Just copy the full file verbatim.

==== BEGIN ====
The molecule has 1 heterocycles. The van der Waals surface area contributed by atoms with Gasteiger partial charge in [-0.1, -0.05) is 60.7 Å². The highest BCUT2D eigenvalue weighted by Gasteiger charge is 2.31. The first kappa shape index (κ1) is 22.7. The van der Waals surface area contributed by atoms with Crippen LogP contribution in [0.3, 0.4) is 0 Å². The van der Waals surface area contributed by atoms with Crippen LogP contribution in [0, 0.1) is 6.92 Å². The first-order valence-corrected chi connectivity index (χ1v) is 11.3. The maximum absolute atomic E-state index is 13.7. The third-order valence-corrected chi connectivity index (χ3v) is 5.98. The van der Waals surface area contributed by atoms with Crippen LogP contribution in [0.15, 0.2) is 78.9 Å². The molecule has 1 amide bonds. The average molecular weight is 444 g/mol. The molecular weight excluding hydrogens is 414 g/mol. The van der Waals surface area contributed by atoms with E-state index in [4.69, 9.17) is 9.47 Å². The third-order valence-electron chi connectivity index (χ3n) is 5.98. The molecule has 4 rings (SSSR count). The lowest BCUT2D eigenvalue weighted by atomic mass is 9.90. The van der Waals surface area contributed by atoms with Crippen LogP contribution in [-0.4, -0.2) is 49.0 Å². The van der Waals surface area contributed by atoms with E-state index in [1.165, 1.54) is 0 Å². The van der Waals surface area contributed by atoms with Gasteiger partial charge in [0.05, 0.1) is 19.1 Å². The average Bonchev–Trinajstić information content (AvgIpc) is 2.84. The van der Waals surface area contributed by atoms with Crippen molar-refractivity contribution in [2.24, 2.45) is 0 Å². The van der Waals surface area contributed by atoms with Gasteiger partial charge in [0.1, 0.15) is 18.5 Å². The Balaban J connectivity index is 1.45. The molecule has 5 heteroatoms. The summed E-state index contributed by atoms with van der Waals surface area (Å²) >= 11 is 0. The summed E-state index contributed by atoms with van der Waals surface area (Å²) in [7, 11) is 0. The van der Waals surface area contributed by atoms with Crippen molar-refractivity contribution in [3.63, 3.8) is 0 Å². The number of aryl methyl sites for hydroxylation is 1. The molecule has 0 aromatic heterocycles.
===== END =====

The molecule has 1 heterocycles. The van der Waals surface area contributed by atoms with Gasteiger partial charge in [-0.1, -0.05) is 60.7 Å². The highest BCUT2D eigenvalue weighted by Gasteiger charge is 2.31. The first kappa shape index (κ1) is 22.7. The van der Waals surface area contributed by atoms with Crippen LogP contribution in [0.3, 0.4) is 0 Å². The van der Waals surface area contributed by atoms with Crippen LogP contribution in [0, 0.1) is 6.92 Å². The first-order valence-corrected chi connectivity index (χ1v) is 11.3. The maximum absolute atomic E-state index is 13.7. The third-order valence-corrected chi connectivity index (χ3v) is 5.98. The van der Waals surface area contributed by atoms with Crippen LogP contribution in [0.15, 0.2) is 78.9 Å². The molecule has 1 amide bonds. The average molecular weight is 444 g/mol. The molecular weight excluding hydrogens is 414 g/mol. The van der Waals surface area contributed by atoms with E-state index in [4.69, 9.17) is 9.47 Å². The third-order valence-electron chi connectivity index (χ3n) is 5.98. The molecule has 4 rings (SSSR count). The lowest BCUT2D eigenvalue weighted by atomic mass is 9.90. The van der Waals surface area contributed by atoms with Crippen LogP contribution in [-0.4, -0.2) is 49.0 Å². The van der Waals surface area contributed by atoms with E-state index in [1.165, 1.54) is 0 Å². The van der Waals surface area contributed by atoms with Gasteiger partial charge in [0.05, 0.1) is 19.1 Å². The average Bonchev–Trinajstić information content (AvgIpc) is 2.84. The van der Waals surface area contributed by atoms with Crippen molar-refractivity contribution in [2.24, 2.45) is 0 Å². The van der Waals surface area contributed by atoms with Gasteiger partial charge in [0.1, 0.15) is 18.5 Å². The Balaban J connectivity index is 1.45. The molecule has 5 heteroatoms. The summed E-state index contributed by atoms with van der Waals surface area (Å²) >= 11 is 0. The summed E-state index contributed by atoms with van der Waals surface area (Å²) in [7, 11) is 0. The van der Waals surface area contributed by atoms with Crippen molar-refractivity contribution in [3.63, 3.8) is 0 Å². The number of aryl methyl sites for hydroxylation is 1. The molecule has 0 aromatic heterocycles.